if(verify_data()) {
        // Register user
    } else {
        // Output error
    }
    

    Controlling program flow like this is a pretty fundamental concept, so I would recommend you try writing a script that can register a user or produce a useful error message without using die or exit at any point. Bonus points for reporting more than one error at the same time (eg. a blank password and an invalid email).

    # August 18, 2014 at 1:55 am

    I see what you guys are saying. But on my register page the if statements are backwards, the examples you show are looking for “passing” user input, the if statements in my code search for errors, and at the end of the script if none of the errors are triggered, it registers the user.

    # August 18, 2014 at 3:36 pm

    Good point. You might need to change a couple of lines.

    without using the die function, the query will still run and the duplicate username will be created.

    Try to think of a way to make this sentence false.

    If you’re struggling to work out how to implement it, write down in bullet points, in order, what the script ought to be doing in normal language. We can discuss that and then you can code it.

    __
    # August 18, 2014 at 6:15 pm

    But on my register page the if statements are backwards …

    so, this

    if( bad ){ don't do it }
    else{ do it }
    

    vs. this

    if( good ){ do it }
    else{ don't do it }
    

    no problem.

    # August 24, 2014 at 8:37 pm

    Hey guys, its been a while I know. Kind of got lost as to where to go next in this project and ended up not turning on my laptop for almost 4 days. I must say I could not go a minute without thinking of this project though… I did miss it. Was just looking at the site and noticed one of you guys was kindly checking in on me, any may have unknowingly discovered a new bug. Apostrophies will not show in the forum title area. They go into the DB fine, but do not display on the webpage, therefore making the system think that the title does not exist. The string is escaped when it goes into the DB, and I tried escaping the title when displaying it on the page, but that didnt do much. Its late now so I will post the code tomorrow if the problem persists. Hope I can get back into this, dont wanna loose focus Like I did this week. Talk to you guys soon! Thanks.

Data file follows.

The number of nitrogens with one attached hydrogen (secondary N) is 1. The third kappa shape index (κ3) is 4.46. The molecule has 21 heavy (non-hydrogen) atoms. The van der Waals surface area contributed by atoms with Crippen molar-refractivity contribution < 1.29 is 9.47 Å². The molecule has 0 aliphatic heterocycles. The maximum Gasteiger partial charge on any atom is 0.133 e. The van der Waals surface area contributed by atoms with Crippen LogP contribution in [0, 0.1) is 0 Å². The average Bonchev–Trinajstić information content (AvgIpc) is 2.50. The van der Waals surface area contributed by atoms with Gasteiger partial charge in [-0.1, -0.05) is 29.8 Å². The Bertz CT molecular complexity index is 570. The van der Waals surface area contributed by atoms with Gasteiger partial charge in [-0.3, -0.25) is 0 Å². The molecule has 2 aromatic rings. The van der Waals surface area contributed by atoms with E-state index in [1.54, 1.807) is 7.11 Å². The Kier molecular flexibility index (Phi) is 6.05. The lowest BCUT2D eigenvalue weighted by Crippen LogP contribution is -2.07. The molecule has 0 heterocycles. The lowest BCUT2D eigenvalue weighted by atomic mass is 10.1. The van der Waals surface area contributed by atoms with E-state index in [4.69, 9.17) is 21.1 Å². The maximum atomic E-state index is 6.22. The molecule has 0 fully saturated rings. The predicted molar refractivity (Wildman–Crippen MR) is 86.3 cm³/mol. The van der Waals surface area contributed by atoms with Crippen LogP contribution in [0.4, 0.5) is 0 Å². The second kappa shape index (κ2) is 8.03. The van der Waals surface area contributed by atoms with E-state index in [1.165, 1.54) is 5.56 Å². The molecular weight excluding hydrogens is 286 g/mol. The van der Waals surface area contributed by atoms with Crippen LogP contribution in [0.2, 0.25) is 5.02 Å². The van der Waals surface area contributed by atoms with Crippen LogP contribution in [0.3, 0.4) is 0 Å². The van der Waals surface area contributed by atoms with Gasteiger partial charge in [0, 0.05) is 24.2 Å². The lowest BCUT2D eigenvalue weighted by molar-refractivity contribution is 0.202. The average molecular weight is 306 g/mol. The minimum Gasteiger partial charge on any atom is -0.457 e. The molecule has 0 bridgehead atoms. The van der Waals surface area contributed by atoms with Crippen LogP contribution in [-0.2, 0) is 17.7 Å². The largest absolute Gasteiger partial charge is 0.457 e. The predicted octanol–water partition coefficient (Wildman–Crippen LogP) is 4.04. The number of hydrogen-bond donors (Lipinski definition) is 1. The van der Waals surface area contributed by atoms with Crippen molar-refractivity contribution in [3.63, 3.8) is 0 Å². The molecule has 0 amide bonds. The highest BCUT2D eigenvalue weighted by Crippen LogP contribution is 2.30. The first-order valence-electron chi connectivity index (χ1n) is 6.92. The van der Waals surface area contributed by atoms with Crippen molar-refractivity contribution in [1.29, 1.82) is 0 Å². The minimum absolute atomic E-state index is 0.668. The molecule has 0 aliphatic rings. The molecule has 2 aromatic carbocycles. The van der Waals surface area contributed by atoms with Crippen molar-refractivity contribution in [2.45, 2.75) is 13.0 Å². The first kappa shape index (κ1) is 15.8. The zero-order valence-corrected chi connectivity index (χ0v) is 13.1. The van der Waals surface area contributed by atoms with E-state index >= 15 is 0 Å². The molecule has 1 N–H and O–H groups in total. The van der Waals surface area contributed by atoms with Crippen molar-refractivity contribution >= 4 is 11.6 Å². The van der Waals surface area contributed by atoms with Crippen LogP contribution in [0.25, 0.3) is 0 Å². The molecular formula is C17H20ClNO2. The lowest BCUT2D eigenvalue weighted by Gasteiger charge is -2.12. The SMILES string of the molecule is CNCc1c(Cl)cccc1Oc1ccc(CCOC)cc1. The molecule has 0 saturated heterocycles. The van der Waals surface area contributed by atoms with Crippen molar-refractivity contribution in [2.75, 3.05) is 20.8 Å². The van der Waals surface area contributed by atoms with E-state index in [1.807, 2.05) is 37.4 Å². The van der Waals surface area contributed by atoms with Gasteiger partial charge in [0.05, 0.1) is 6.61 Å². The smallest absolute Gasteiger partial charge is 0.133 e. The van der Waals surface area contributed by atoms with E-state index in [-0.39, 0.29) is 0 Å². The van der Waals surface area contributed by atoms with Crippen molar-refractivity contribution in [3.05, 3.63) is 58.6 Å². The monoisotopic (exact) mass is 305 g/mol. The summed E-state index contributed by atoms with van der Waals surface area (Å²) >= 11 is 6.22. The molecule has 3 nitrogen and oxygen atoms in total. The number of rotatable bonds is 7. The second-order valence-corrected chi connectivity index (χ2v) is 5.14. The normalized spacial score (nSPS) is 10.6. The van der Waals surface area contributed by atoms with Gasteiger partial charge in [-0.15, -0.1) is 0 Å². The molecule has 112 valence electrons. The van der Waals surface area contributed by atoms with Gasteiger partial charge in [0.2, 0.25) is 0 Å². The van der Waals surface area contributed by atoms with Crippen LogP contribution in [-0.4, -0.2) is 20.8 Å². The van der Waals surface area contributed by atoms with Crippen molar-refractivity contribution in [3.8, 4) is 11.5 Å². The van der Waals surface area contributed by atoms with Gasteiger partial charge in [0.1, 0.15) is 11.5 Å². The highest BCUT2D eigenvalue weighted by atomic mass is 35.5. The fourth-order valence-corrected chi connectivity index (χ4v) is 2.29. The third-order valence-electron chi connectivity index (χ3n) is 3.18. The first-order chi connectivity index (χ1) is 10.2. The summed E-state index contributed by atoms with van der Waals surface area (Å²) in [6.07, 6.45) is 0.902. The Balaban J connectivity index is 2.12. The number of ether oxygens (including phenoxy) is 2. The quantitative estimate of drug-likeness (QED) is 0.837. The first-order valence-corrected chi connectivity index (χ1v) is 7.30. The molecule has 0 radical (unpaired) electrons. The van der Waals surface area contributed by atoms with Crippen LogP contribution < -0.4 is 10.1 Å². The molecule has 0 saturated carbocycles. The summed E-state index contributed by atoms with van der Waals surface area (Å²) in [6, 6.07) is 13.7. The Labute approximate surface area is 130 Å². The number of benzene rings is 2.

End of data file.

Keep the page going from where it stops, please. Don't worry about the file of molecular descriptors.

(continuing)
# August 25, 2014 at 7:31 am

    Hey guys. Ive stripped out all the mysqli_real_escape_string() from my title because I just couldnt get it to work. Here is the bare bones code. Could someone show me an example of a “Prepared statememnt”? Seems like they would save me a lot of headaches. For anyone that doesnt know, right now for some reason single quotes will not display in the forum title area. Heres the code: http://pastie.org/9501416

    __
    # August 25, 2014 at 7:49 am
    // first, use placeholders in your SQL
    $sql = "INSERT INTO forum ( post,post_title,post_date,posted_by ) VALUES ( ?,?,?,? )";
    
    // prepare a statement from your sql
    $stmt = mysqli_prepare( $con,$sql );
    
    // bind parameters to your placeholders (make sure they're in the correct order)
    mysqli_stmt_bind_param( 
        $stmt,
        'ssss',
        $_POST['posting'],
        $_POST['title'],
        $_SESSION['currentUser'],
        date( 'M-d-y' ) 
    );
    
    // execute the statement
    $success = mysqli_stmt_execute( $stmt );
    if( $success ){ /*  it worked  */ }
    else{ /*  there was an error  */ }
    
    __
    # August 25, 2014 at 7:57 am
    "<input type='submit' class='posttitle' value='".$title."'>"
    

    Say your post title was “You’re the Best”. If you put that $title into your html above, you get this:

    <input type='submit' class='posttitle' value='You're the Best'>
    

    The value is now “You”, there are three nonsense attributes (re, the, and Best), and then there’s an extra trailing quote. See the problem? How could you fix that?

    # August 25, 2014 at 9:25 am

    Yes I see that, good question, how could I fix that??

    # August 25, 2014 at 9:32 am
    value="You're the Best"
    

    works just fine. Unless you get ” in your text.

    Alternativly:
    value='You're the Best'

    EDIT: screw you forum parser! Use this list: http://www.theukwebdesigncompany.com/articles/entity-escape-characters.php.